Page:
Monday morning brought quiet to the campground. Most of the campers had left on Sunday afternoon, and new arrivals didn’t come in until later in the day. We enjoyed walking around the paths, and another swim in the lake.
While we were walking, we met a young boy, Noah, who was on his way to the lake to go fishing. Young Noah reminded us of “Opie” on the old Andy Griffin TV show. (The campground provides fishing poles to anyone who would like to go fishing and doesn’t have one. ) His family was camped a little way from us, and the children spent many hours riding bikes around the camp.
The next morning it was our turn to pack up and leave. We headed back to Manistique for some shopping, and a walk along the boardwalk. We discovered that they wouldn’t celebrate The Fourth of July until Saturday. These were very friendly towns, as we found everyone on the Upper Peninsula to be.
After searching for a town to celebrate July 4th, we decided to go north to Munising. It is located on Lake Superior, and they had a full day of activities planned with fireworks scheduled for 10:30 p.m. It seems to stay light longer the further north we go. The events were being held at Bay Shore Park, located right on Lake Superior and there were vendors and games set up in the park.
One interesting game they had for the youngsters was to shimmy out over the water on a greased pole. We watched as several determined boys made it to the end of the pole, and then jumped off into the water. It sure looked like a fun activity!

They have an excellent war memorial at the end of the park honoring all wars and services, and a bronze statue of a soldier.
We moved the Winnebago VIEW to the American Legion post to park for the night and watch the fireworks, which were to be fired over the lake. We were sitting out in our lawn chairs waiting for the show to begin when strong wind started blowing sand around us. One of the members of the Legion came out and told us the fireworks had been cancelled as a big storm was brewing.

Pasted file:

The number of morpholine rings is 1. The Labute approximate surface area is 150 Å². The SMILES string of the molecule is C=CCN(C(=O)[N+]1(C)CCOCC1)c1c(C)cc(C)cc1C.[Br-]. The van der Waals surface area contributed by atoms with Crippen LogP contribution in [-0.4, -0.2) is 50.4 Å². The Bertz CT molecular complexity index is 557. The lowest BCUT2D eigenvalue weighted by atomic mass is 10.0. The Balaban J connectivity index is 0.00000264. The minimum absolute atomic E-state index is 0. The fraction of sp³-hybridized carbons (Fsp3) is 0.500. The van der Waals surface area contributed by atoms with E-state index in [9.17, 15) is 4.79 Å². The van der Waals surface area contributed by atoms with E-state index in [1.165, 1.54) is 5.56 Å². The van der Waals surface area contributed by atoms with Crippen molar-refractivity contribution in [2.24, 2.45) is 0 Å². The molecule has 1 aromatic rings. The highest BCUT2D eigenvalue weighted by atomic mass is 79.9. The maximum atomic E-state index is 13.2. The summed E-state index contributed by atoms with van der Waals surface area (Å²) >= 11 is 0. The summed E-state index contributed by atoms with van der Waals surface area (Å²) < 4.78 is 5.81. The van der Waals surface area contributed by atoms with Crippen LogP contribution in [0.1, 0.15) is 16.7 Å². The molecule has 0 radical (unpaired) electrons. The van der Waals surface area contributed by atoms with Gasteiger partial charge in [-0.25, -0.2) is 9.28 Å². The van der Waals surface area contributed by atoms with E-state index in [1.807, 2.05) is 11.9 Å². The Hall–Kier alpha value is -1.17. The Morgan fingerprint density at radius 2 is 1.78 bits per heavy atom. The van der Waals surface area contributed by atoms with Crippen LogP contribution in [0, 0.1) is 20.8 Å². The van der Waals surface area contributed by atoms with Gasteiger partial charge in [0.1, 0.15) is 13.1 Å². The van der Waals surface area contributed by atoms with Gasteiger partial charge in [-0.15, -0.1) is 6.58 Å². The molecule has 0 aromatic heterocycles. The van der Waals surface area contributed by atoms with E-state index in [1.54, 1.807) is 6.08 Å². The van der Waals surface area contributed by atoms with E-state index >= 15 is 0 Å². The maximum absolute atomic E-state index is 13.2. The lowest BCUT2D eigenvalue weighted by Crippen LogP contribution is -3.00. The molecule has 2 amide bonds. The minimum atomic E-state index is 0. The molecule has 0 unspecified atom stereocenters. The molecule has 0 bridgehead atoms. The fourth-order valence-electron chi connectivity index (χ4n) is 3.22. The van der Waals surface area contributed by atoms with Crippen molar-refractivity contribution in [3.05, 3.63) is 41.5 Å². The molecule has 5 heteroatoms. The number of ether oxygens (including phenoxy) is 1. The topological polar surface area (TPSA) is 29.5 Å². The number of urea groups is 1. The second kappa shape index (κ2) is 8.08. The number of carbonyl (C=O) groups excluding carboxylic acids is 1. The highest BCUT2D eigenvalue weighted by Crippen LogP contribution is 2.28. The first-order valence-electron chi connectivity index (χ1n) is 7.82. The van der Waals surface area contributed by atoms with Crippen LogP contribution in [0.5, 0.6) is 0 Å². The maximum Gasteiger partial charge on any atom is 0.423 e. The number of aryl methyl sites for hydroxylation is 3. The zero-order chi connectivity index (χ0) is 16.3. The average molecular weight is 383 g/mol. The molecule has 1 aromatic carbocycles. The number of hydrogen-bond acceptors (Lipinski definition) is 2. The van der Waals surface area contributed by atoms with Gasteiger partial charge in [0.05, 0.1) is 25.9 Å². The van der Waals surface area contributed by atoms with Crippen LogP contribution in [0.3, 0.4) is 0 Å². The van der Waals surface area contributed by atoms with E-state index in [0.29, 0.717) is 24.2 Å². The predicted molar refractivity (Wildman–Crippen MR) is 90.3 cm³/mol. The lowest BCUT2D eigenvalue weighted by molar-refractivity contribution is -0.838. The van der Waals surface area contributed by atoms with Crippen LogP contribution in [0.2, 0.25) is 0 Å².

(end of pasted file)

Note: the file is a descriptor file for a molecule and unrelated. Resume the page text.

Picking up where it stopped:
We closed up the VIEW, and went to bed. No fireworks this night. UGH!
From the UP, James and Joan, the American Vagabonds.

Friday, June 29, 2012

Pennsylvania, Ohio, Michigan, and tastes of history

American Vagabonds: Pennsylvania, Ohio, Michigan, and and a taste of history

It’s June 22, the start of our second week on the road. We stopped at a rest area on I-86 in Pennsylvania which was on part of the Seneca Indian Reservation. The building was built like an Indian lodge with mosaic designs to represent the “Three Sisters” which are corn, wheat, and squash, and another one to represent a campfire. Round seats were arranged in a circle around the mosaics. Stained glass windows and paintings completed the Indian motif.
The following day we drove along the shoreline of Lake Erie. We stopped at a VFW post in Painesville and were invited to their BBQ. The founder of the town, General Edward Paine who served in the Revolutionary War, was originally from Connecticut.
The VFW members told us about a park with water falls in the next town, Elyria, and we left in search of the “Cascade Park” and river walk. It was easy to find, but not so easy to traverse. There was a boardwalk with an overlook of the falls where we stopped to take some pictures and a trail along the river.
We started down the trail, which was in good shape, but it quickly deteriorated. At the beginning of the trail, a chain link fence ran along the side of the trail with a sharp drop to the river. Shortly, we saw the fence lying on the ground, the trail narrowed, and the side became difficult to navigate and was quite dangerous. We weren’t wearing our hiking boots, so we returned to the VIEW and went along our way. This is for us an example of a small town having a natural asset and not keeping it maintained. I am sure with the right leadership solutions could be found to make these trails safer and more accessible. Our next stop was the town of Amherst, Ohio, the “Sandstone Capital of the World.”
We were told that stone from the quarry was used in building the Kremlin, and in Bill Gates house. We went to the library to get more information, but were unable to find anything. Researching the local newspapers database was very difficult and cumbersome.